Norbert, thank you. Business editor Norbert Piston reporting that the arrival of the flame is likely to be a turning point in the struggle to reverse the effects of a double dip recession.

So, how is the 8,000 mile journey of the torch going? We go live to our special correspondent, Kate Botox who has spent the day in the picturesque Cornish village of Getorfmyland where, it seems, the entire village has turned out to see the torch pass through. Kate…

Yes Fiona, you join me live in the picturesque village of Getorfmyland which is in Cornwall where the entire village seems to have turned out to see the torch pass by. From my vantage point in the police CCTV surveillance facility I have seen packs of Brownies, Cubs and Scouts lining the streets, cheering and waving handkerchiefs as the sacred flame made its stately progress along the main street. The local brass band turned out in force and serenaded the torch bearers with a hearty rendition of Jerusalem and pensioners deserted their soon to be closed care home just to catch a glimpse of the flame. The terminally ill at the cottage hospital rose up from their death beds to join the community in celebrating this inspirational day. There are unconfirmed reports that a local man, who lost both legs in an unfortunate industrial accident, grew two new limbs so that he could stand and wave as the torch passed by. In one amusing incident, a local accidentally tripped and fell into a hedge which caused great hilarity on this once in a lifetime day. Back to you, Fiona.

Kate Botox reporting from Getorfmyland. Now, as if the excitement of the Olympic torch wasn`t enough to lift the spirits of the nation, there is also the celebrations to mark the Queen`s Jubilee. We go to our Royal correspondent, Nicholas Sycophant, outside Buckingham Palace. Nicholas…

Fiona…On a day that none of us will ever forget, we were graced by the presence of a remarkable, intelligent, serene and beautiful lady. After 60 years of selfless, thankless devotional service to her subjects, our dear Queen was surrounded by the crown heads of Europe and beyond who came to pay homage to this iconic symbol of everything that is perfect. She is, in a single word, simply sublime and wonderful and perfect. There may have been one or two silly people in the crowd who wanted to spoil the day with disrespectful talk of dictators amongst her honoured guests and nonsense about unelected heads of state abusing human rights, but they were drowned out by the huge numbers of loyal subjects who, like the rest of us, consider our taxes well spent on maintaining the lifestyle of this truly wonderful woman. Fiona…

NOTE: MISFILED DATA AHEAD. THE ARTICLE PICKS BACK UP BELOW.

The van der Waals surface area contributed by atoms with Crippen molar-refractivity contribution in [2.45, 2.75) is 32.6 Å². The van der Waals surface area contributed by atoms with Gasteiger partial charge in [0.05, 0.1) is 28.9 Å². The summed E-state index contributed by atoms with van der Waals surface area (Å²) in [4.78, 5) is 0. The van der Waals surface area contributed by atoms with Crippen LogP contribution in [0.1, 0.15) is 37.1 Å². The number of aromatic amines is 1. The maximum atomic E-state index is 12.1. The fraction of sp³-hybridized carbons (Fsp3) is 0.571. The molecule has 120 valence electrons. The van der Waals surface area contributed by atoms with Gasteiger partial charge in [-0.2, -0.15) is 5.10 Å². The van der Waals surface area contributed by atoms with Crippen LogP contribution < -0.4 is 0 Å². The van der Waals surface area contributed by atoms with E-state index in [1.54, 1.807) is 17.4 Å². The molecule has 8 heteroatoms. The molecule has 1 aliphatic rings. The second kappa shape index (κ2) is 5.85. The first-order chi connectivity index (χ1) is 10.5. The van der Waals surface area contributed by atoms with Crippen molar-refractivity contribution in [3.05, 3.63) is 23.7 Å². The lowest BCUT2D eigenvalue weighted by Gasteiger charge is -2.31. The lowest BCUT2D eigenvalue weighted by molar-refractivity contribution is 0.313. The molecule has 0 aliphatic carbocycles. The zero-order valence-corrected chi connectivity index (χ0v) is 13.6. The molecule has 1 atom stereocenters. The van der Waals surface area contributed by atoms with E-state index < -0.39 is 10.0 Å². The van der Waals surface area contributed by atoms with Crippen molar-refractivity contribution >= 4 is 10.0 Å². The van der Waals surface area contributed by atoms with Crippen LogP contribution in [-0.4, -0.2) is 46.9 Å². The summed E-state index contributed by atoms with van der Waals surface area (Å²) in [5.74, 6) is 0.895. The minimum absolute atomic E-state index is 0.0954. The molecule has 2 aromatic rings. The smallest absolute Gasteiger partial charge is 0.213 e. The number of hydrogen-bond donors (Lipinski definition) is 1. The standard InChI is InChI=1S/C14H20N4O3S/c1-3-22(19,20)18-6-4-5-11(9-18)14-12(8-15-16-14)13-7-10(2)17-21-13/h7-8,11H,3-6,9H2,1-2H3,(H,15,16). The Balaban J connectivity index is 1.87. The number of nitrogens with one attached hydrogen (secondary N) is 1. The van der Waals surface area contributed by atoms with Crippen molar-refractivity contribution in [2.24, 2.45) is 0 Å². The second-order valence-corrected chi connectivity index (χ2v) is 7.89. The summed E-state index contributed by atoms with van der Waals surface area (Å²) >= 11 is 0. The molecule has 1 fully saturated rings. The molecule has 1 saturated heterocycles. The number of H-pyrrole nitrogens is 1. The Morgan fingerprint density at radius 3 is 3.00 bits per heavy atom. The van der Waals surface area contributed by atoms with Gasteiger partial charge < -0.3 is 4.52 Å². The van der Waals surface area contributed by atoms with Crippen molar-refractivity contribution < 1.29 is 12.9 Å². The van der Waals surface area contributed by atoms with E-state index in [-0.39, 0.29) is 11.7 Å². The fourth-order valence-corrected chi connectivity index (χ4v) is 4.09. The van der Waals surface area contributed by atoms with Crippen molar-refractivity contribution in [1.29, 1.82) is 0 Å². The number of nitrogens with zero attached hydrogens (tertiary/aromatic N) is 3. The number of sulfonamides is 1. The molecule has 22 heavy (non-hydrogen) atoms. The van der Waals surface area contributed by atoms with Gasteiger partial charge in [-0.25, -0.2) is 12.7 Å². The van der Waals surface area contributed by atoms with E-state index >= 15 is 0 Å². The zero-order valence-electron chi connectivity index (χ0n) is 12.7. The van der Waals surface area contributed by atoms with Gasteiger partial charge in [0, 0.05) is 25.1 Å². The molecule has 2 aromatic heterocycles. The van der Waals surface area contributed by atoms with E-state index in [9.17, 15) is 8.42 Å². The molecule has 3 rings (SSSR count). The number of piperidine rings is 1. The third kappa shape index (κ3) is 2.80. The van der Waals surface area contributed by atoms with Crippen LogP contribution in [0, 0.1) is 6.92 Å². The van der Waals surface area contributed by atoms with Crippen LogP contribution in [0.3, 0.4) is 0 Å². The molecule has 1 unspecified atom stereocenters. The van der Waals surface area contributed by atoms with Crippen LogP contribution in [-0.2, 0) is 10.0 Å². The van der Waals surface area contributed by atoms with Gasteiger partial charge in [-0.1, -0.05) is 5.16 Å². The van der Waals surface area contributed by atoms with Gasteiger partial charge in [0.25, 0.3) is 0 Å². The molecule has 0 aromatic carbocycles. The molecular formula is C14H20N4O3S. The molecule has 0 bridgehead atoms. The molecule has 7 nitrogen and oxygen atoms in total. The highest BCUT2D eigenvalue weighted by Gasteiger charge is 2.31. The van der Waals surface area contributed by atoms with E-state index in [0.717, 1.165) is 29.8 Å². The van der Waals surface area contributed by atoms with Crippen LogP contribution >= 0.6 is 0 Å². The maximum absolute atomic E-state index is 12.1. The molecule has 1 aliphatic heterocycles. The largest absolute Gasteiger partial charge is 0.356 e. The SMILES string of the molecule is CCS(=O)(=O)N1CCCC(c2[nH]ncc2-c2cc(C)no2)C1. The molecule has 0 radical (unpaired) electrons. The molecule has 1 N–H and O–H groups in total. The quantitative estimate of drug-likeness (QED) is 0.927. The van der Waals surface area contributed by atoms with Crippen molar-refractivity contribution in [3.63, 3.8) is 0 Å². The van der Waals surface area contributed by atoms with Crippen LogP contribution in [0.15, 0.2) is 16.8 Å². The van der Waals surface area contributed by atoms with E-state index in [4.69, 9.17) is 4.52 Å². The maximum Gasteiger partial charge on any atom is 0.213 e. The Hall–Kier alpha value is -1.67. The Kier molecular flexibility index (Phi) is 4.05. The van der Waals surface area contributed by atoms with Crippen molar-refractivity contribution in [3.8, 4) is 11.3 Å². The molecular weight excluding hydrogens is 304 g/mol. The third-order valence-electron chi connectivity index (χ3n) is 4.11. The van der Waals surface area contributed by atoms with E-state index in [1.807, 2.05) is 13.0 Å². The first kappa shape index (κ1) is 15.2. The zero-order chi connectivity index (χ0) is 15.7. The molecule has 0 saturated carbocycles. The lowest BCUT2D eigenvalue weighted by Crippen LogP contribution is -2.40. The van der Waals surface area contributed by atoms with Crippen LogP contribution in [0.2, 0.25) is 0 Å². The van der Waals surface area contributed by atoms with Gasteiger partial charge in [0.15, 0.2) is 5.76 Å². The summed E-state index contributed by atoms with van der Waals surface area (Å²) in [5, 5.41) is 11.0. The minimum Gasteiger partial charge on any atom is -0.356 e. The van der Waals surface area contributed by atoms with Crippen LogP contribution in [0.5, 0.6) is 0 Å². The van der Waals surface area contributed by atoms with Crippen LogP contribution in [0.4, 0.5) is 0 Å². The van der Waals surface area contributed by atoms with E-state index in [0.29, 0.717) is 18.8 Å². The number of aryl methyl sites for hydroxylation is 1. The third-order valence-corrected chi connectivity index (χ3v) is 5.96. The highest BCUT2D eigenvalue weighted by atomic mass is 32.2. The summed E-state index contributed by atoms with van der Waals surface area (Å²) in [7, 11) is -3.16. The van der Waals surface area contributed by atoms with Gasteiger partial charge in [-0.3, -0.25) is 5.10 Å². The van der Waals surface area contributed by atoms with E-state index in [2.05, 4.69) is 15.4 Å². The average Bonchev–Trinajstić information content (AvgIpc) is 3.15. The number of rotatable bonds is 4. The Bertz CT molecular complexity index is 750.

There`s more coverage of the torch relay and the Jubilee on BBC News 24 and the red button.
In other news, the IMF has confirmed the UK economy has officially gone to hell in a handcart; the North East of England is now in famine and lots of foreign people died today. This has been the BBC news and now the news where you are.”

May 19, 2012

Situation vacant

Filed under: Politics,Rights,Society — theplastichippo @ 12:03 am

Christopher Steven Grayling MP is Minister of State at the Department of Work and Pensions. Earlier this week, the Department of Work and Pensions told a registered deaf, blind man who requires 24 hour care and needs to be fed through a tube that he is fit for work. John Kerr`s DLA benefit entitlement will cease on June 7th.

This raises an interesting question for Mr Grayling who, incidentally went straight from Cambridge to the BBC and then to a PR firm as a “management consultant” before entering parliament. With jobs scarce, what exactly does Grayling expect Mr Kerr to do?

Being deaf, blind and in need of constant care, there is one position open to the severely disabled fellow human being branded as a scrounger and burden on the state. He could become Minister of State at the Department of Work and Pensions. He would do a far better job than the odious little shit currently in place. It is astonishing that Grayling is allowed to describe himself as right honourable. Grayling should resign.

May 18, 2012

Maybe today, maybe tomorrow

Filed under: Law,Politics,Society — theplastichippo @ 12:09 am

Until now, it was beyond imagination that police officers should take to the streets to protest against government cuts. Mind you, they were protesting against government cuts to the police service. Other protesters against government cuts have been photographed as suspected terrorists, kettled and bashed over the head for good measure.

It was once inconceivable that a conference of police officers should heckle, boo and call for the resignation of a Conservative Home Secretary.

The wheels are coming off.